April 16, 2006
Narita City is a small city that can give you the feel and sights of Japan without a lot of effort.
Narita is one of the centers of the Buddhist Shingon sect in Japan.
Here, you can glimpse into Japan’s Buddhist culture and sense of aesthetics, with majestic shrines and temples laid out on the well-manicured grounds.
Buddhism arrived in Japan in the 6th century from China, a thousand years after its founding in India.
Narita's economy was historically focused on agriculture.
The opening of Narita International Airport refocused the local economy on transportation, logistics, and tourism.
Narita-san Shinshō-ji ("New victory temple") is a Shingon Buddhist temple that includes a large complex of buildings and grounds and is one of the best-known temples in the Kantō region.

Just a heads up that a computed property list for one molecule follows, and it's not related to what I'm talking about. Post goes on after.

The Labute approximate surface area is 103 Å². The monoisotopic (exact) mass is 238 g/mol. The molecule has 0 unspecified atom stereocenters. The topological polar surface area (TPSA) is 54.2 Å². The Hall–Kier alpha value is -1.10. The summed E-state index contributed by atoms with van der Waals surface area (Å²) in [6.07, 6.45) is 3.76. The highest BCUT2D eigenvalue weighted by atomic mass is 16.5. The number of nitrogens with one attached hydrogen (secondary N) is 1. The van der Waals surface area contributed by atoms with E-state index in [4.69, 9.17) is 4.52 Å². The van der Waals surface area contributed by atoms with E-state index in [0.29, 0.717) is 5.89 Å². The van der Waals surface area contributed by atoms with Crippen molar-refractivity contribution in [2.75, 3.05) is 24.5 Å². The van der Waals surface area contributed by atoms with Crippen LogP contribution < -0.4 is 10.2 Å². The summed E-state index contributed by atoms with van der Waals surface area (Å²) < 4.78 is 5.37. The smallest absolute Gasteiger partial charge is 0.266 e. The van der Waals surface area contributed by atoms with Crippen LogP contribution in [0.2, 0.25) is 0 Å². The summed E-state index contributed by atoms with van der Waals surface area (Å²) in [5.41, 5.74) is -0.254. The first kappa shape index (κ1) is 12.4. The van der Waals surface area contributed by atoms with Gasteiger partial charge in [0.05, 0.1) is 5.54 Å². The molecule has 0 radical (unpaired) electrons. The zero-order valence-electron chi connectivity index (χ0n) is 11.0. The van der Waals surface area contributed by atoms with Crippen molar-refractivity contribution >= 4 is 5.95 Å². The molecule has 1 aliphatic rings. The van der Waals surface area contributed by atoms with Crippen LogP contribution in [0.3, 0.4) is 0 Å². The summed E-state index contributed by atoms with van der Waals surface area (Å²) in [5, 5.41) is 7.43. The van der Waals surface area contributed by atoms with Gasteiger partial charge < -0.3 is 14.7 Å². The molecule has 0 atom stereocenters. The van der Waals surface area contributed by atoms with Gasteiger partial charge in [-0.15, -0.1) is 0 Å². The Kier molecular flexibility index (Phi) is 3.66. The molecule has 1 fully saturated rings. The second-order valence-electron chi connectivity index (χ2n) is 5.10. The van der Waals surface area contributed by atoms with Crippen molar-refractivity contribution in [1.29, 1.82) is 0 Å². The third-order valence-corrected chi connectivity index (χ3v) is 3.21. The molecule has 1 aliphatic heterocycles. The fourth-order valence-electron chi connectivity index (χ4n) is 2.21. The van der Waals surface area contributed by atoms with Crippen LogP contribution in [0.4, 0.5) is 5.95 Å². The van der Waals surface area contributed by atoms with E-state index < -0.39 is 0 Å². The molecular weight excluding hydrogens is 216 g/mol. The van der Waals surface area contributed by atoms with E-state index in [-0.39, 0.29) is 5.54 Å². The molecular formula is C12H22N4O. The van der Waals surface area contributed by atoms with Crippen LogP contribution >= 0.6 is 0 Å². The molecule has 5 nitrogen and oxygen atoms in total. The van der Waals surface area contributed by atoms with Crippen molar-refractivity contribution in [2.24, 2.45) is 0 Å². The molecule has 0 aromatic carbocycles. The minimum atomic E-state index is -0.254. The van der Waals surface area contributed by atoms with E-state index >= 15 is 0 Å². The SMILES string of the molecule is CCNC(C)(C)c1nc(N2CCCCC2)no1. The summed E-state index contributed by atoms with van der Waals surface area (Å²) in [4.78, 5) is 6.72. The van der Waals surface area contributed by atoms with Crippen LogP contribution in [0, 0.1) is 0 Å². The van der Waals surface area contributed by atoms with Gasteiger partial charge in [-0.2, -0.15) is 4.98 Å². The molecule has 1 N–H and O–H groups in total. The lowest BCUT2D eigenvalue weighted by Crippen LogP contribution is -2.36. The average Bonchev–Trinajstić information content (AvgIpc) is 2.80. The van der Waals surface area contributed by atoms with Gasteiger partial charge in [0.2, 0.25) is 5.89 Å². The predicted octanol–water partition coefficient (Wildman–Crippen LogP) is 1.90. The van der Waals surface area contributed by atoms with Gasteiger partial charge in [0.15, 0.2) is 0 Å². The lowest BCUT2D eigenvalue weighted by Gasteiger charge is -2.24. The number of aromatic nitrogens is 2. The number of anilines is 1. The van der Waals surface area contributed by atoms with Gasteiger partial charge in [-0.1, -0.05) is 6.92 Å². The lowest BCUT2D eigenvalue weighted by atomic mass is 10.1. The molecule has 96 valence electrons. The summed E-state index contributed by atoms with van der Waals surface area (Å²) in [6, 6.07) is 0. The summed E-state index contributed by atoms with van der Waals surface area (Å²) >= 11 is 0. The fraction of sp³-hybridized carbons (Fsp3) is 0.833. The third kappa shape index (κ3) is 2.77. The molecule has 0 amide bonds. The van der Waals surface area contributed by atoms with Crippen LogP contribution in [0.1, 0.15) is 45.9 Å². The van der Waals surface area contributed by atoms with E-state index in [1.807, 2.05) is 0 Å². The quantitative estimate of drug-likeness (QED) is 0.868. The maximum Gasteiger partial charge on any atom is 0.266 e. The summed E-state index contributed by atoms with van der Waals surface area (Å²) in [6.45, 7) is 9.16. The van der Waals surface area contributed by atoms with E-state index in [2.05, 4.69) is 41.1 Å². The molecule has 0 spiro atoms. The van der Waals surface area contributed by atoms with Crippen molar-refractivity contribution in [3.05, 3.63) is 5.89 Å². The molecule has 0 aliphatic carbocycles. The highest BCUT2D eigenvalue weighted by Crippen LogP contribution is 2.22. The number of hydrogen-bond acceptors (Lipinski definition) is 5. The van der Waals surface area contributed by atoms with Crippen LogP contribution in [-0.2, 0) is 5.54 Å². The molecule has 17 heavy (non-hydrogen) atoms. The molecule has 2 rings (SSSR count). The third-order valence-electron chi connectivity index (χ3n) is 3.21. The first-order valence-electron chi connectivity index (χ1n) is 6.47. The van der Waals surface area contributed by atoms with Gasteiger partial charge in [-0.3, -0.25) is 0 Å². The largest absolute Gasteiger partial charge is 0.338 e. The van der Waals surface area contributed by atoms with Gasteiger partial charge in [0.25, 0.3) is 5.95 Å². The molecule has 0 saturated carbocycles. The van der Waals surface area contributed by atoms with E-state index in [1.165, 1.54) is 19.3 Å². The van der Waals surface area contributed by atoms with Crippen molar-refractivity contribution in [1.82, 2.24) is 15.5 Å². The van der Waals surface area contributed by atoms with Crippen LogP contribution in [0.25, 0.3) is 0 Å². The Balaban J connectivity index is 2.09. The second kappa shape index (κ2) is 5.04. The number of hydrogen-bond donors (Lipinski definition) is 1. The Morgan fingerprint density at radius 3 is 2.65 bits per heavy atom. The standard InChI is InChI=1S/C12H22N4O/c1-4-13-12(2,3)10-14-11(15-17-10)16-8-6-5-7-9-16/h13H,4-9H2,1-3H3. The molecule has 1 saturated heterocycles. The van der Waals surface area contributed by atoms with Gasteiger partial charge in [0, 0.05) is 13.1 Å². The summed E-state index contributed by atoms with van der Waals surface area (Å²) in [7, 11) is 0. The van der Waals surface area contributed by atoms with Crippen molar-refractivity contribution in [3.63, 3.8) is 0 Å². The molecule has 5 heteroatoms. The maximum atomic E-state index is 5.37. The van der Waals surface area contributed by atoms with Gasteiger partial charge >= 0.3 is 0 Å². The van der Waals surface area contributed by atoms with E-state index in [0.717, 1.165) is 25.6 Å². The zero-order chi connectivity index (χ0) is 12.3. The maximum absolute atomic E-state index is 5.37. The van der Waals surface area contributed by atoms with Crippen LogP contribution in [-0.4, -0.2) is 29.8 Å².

Sanju-no-to (the three-storied pagoda) has cloud and water patterned engravings at the back of the eaves of each story.
Japanese cemeteries are so unique and fascinating that they deserve a visit.
Death is something impure in Shintoism.
As a result, most funerals in Japan follow Buddhist rituals, and the deceased is cremated and buried in a family grave.
Unlike Europe or America’s burial customs, the tombstone (hakaishi) is the entire family’s marker.